moe.: What Happened To The La Las


By keeping their songs concise and riffs big, moe. manage to maintain their status as solid studio band on their 10th album, What Happened to the La Las. The band’s studio albums have always held an appeal distinct from their wide-open concerts. Lately, they’ve tended to be singular, focused affairs, and this record is no exception. Over an energetic 45 minutes, the group displays a tasteful touch and straightforward approach that speaks to their considerable experience, and that experience is mostly made up of playing rollicking rock and roll.

There are few if any studio tricks on What Happened to the La Las. There’s nothing on this album that the band couldn’t pull off on stage, and many of the songs have already been tested extensively on the road over the last two years. Album opener “The Bones of Lazarus” has existed in a slightly different incarnation for over a decade, but that’s the oldest bit you’ll hear here, as the rest of the songs date to 2010 or later. Be that as it may, listeners will still get what they expect from a moe. disc: driving rock with subtle diversity, brief moments of inspired instrumental daring, loads of guitar in various formations, and a unique zest provided by percussionist Jim Loughlin’s vibraphone work.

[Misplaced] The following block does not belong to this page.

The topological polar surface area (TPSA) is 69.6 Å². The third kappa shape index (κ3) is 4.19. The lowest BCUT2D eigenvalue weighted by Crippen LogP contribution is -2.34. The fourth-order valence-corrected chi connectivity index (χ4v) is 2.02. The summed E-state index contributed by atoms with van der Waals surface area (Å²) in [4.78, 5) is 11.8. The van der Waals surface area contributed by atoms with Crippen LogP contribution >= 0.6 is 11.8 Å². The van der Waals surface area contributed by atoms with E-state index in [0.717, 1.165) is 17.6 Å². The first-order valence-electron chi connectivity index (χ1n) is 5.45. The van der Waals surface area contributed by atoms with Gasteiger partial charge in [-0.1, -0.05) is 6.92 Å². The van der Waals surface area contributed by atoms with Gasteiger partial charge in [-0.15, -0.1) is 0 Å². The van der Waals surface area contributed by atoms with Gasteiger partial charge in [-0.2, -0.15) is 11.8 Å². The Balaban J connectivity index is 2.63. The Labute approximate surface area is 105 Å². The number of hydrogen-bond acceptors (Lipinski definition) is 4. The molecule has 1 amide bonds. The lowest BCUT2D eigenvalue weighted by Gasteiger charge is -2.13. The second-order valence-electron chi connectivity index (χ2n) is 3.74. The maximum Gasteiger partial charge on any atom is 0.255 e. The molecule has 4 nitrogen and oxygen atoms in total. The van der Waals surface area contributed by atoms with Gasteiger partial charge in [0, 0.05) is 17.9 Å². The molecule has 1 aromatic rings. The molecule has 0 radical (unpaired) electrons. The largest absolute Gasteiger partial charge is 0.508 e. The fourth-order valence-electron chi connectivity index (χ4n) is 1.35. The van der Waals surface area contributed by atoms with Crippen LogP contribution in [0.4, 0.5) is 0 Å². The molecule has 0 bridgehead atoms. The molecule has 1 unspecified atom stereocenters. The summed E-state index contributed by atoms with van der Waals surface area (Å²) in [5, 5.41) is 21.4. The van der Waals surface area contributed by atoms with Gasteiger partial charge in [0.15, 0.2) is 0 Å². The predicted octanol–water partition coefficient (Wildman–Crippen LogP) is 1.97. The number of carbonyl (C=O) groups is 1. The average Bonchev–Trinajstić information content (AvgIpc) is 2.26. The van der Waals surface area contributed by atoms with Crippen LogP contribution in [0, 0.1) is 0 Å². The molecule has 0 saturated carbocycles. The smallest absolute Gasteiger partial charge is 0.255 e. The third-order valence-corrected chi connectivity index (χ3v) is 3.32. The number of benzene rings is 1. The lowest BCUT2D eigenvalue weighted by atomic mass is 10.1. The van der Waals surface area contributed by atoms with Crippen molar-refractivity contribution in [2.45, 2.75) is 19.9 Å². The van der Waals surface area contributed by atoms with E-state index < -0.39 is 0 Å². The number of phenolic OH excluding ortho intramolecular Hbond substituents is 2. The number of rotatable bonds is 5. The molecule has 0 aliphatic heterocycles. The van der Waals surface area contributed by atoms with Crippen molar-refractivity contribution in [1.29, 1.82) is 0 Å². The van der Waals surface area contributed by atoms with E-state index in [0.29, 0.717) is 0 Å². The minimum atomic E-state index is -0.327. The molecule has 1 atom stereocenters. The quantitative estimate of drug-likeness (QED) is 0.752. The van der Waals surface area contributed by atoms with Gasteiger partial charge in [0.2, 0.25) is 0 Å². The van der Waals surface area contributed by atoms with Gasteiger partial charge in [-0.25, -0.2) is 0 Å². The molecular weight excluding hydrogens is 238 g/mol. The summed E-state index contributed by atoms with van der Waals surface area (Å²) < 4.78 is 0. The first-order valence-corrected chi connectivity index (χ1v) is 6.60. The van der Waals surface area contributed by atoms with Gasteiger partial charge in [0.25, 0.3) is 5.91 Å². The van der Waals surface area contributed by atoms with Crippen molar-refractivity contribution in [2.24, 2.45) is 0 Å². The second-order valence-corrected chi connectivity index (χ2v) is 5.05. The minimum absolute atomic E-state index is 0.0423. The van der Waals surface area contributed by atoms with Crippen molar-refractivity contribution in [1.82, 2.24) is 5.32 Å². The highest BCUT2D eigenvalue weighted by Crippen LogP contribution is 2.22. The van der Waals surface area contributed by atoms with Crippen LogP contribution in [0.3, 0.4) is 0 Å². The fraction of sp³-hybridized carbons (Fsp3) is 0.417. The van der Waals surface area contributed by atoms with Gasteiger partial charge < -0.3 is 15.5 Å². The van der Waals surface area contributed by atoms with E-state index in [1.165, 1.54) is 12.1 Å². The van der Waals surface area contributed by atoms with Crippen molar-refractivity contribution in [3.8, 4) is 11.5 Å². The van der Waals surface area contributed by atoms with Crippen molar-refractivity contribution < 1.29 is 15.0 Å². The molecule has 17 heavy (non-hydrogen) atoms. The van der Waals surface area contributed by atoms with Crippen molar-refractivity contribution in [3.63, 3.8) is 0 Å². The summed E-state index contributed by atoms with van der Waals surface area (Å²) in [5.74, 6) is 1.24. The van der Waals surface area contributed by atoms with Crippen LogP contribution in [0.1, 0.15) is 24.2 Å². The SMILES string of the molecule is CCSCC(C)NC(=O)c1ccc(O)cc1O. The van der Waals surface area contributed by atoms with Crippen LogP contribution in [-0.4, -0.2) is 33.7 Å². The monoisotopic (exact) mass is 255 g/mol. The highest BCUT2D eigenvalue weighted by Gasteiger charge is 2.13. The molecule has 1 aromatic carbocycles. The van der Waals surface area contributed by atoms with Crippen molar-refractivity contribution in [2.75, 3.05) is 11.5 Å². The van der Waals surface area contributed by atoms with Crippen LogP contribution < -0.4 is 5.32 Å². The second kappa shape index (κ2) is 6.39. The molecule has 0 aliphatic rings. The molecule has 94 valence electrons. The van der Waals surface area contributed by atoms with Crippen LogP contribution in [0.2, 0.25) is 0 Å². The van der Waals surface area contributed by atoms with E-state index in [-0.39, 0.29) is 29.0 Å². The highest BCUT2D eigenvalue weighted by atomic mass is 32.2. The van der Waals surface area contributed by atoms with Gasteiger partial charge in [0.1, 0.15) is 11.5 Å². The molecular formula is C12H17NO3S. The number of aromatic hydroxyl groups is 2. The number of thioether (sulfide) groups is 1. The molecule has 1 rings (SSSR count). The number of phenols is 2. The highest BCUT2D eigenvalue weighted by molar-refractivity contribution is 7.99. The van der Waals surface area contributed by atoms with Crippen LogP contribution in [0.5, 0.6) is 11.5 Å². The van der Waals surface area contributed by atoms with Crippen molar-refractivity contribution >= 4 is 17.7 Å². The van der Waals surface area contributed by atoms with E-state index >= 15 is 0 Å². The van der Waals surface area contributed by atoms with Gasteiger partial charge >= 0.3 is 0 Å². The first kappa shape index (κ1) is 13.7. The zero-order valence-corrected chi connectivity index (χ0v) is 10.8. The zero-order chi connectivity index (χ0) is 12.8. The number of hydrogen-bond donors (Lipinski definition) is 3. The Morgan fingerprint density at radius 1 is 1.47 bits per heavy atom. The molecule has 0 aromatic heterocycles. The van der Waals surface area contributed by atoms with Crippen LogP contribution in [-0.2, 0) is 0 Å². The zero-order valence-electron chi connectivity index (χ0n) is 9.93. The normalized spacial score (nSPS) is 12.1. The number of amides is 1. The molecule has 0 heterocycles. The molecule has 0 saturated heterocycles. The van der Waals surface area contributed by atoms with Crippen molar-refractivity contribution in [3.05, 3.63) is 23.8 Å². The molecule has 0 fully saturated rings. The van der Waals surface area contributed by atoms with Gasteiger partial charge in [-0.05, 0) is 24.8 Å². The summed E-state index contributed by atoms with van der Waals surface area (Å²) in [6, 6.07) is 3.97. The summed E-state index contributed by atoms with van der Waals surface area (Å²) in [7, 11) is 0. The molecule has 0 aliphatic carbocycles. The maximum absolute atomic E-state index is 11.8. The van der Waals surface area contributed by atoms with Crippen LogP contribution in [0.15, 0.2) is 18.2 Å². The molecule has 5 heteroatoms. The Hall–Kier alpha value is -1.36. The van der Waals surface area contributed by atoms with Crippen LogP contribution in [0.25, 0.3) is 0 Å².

Not every song is a keeper, but the album is buoyed by a truly strong group of songs including Al Schnier’s surging, slide guitar-ridden “Downward Facing Dog,” the dramatic and percussive “The Bones of Lazarus,” and the dynamically shifting “Haze,” all of which bear Rob Derhak’s unmistakable vocal stamp. “Puebla” has a scorcher of a guitar solo and a distinct rhythmic and melodic twinkle that is uniquely moe. Unfortunately, What Happened to the La Las lets off a bit after a strong opening. “Rainshine,” “Smoke,” and “Paper Dragon” have heavy hooks and hammering riffs, but there’s an awkward character to their construction and the lyrics aren’t the strongest. The album’s climax is markedly average, with Derhak’s forgettable “One Way Traffic” and the entirely regrettable Chuck Garvey tune “Suck a Lemon” closing out the experience. moe. mostly stays the course on What Happened to the La Las, creating yet another solid album with a few standout songs.

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